Many preachers have a go-to phrase that expresses their take on the ministry. You might even say it's their mission statement. For Saint Francis of Assisi, it was "Preach the Gospel at all times, if necessary using words." A former pastor of mine liked the phrase, "Where there is no vision, the people perish." The church I currently attend used the motto "Love Matters" when I first joined. They let you know what kind of person, what kind of congregation, they aspire to be.
Then, you have Fred Phelps. His motto ... well, it wasn't so much a motto as it was an answer to an interviewer's question. When asked about his approach, when asked what he felt about being so widely hated, he said, "Good. If I were not hated, what claim could I have on the ministry of the Gospel?"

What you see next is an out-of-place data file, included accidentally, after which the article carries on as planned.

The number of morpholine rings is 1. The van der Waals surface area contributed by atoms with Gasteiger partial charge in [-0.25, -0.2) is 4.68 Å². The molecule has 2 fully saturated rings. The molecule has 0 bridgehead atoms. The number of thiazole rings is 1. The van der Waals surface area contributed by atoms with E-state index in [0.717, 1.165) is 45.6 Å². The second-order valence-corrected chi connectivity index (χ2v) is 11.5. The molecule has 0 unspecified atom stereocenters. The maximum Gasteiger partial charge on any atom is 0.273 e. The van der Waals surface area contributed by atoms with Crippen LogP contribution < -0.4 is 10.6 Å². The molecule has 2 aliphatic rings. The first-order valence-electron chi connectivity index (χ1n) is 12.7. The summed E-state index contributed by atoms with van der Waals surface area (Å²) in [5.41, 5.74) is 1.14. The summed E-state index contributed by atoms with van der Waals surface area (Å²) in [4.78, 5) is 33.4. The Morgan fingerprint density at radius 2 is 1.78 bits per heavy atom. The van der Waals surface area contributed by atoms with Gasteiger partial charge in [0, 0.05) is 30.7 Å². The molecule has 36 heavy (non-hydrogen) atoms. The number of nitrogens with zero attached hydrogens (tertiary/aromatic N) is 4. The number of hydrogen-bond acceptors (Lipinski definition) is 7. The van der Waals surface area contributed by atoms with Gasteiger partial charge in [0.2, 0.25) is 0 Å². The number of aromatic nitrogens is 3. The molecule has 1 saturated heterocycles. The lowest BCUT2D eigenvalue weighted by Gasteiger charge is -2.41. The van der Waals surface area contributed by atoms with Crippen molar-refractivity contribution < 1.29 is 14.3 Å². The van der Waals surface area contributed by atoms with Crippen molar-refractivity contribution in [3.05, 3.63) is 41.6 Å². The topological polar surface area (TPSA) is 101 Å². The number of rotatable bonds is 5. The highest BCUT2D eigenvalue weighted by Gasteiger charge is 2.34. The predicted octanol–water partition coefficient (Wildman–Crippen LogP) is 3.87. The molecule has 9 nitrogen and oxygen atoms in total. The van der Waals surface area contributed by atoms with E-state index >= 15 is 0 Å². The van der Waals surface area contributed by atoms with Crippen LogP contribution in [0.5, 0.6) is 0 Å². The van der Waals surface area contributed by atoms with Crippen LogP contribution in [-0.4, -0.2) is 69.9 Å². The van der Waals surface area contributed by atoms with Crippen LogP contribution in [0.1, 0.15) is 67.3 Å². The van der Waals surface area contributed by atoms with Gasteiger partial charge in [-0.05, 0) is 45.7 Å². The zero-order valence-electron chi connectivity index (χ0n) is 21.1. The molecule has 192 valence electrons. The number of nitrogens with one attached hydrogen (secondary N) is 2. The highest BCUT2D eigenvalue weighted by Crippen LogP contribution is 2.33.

That, I think, is the key thing you had to understand about Fred Phelps, and the key thing you had to understand about how to deal with him and his followers. He loved being hated. It was his measure of success. Back when supporting civil rights got you death threats, he was all about civil rights. If you ask how someone who was so right back in the '50s could be so wrong now, you ask the wrong question; the man simply enjoyed the opprobrium of his fellow citizen. Now, why he enjoyed it so is a fair question, but one that has now been rendered somewhat moot.
I never wasted a whole lot of time thinking about him, or his bloated distortion of Christianity. And I never wasted much time on hating him or his followers. Hate is the wrong response anyway, since that's what they crave. No, I'll tell you the proper way to treat them -- as they deserve.
You don't hate clowns. You point, and laugh at them.